Groundwork

I find it very important not to just dress up the groundwork of a scene as pretty as possible, but firstly to use it for emphasising the story. At least, it should show the terrain, the vegetation and the weather conditions of that moment in time, all of which are important factors for the atmosphere of the scene. Here, the cold and wet loamy mud of northern France and the barbed wire demonstrate the terrible conditions of the trench warfare, and the broken gasmask in the corner brings a flashback to the start of the fight.

Take care not to overload any base. Besides making it as small as possible, I try not to keep adding details which might be very interesting on their own. but can detract from the focus and the story. The colours of the groundwork are carefully balanced to the figures, and bright colours are avoided. I usually try to add interest in a base by its composition (varying the levels for example) instead of filling it

Humbrol enamels, thinned with white spirit. After applying a base-coat and letting it harden thoroughly, I start with a highlighting session. Over a first application of the same base-colour, subsequent lighter highlight tones are added. Between every layer, I allow the paint to dry until the white spirit has evaporated, but not hardened. Now it is still possible to blend any sharp edges carefully with a clean brush, moistened with a little white spirit.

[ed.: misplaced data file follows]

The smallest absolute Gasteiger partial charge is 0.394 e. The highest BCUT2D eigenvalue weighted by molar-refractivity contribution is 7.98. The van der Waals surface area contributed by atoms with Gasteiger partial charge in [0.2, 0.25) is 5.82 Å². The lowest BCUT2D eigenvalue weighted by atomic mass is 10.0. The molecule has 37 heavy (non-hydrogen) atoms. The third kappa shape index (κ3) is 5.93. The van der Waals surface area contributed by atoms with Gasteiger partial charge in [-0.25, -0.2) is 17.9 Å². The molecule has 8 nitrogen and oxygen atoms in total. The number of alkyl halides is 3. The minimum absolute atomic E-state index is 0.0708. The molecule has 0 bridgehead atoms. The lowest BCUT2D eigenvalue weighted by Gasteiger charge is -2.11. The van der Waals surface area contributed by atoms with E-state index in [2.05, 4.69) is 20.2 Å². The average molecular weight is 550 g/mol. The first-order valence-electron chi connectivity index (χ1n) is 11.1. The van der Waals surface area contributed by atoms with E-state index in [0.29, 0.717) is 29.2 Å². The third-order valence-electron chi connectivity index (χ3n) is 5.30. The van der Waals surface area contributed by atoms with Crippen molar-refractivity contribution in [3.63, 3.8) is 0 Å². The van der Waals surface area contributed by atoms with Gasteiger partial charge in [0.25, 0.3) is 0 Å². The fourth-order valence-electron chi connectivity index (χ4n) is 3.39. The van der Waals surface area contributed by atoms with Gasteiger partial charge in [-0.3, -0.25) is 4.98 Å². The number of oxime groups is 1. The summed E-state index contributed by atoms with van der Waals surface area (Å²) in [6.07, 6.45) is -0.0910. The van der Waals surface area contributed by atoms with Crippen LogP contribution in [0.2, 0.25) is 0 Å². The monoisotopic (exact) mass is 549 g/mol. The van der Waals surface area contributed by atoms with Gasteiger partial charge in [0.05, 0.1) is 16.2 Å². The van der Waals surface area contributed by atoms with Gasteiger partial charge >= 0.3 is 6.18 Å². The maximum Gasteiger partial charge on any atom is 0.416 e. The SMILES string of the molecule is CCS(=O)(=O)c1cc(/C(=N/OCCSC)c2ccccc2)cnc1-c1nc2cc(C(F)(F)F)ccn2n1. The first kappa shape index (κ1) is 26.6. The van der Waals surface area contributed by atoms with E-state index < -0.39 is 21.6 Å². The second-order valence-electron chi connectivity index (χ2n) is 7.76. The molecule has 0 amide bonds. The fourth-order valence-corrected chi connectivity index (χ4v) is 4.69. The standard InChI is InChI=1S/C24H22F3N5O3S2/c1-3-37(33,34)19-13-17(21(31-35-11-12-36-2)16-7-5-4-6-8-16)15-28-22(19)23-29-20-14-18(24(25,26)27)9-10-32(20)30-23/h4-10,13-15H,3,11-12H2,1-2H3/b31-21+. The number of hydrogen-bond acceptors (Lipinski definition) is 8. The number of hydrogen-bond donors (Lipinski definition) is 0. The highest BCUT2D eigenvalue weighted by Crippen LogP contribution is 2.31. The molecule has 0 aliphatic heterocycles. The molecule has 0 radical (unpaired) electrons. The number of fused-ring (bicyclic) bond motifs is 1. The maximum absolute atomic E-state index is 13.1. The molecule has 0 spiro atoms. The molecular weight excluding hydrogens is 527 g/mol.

When the highlighted surface has dried, it is time

with bright details.

Any level-differences are first added with Magic Sculpt. Next, the corrugated iron (shaped from some copper sheet) was glued in place, and the sandbags sculpted with Magic Sculpt. After this, I applied a thick mixture of plaster and white-glue for the final terrain surface, which can be textured while drying and into which additional groundwork elements can be pushed. To make it dark from the start, some dark brown pigment powders are added to the plaster-glue slurry. For mud, this mixture is usually sufficient on its own, or with just a couple of stones (dried and crushed plaster) added. Care is taken to get some variation in textures, so tiny roots and 'plant litter' is also added to the groundwork. The barbed wire is easy enough to make from fine copper wire, but rather time-consuming. The detail is much better though than any photo-etched barbed wire.

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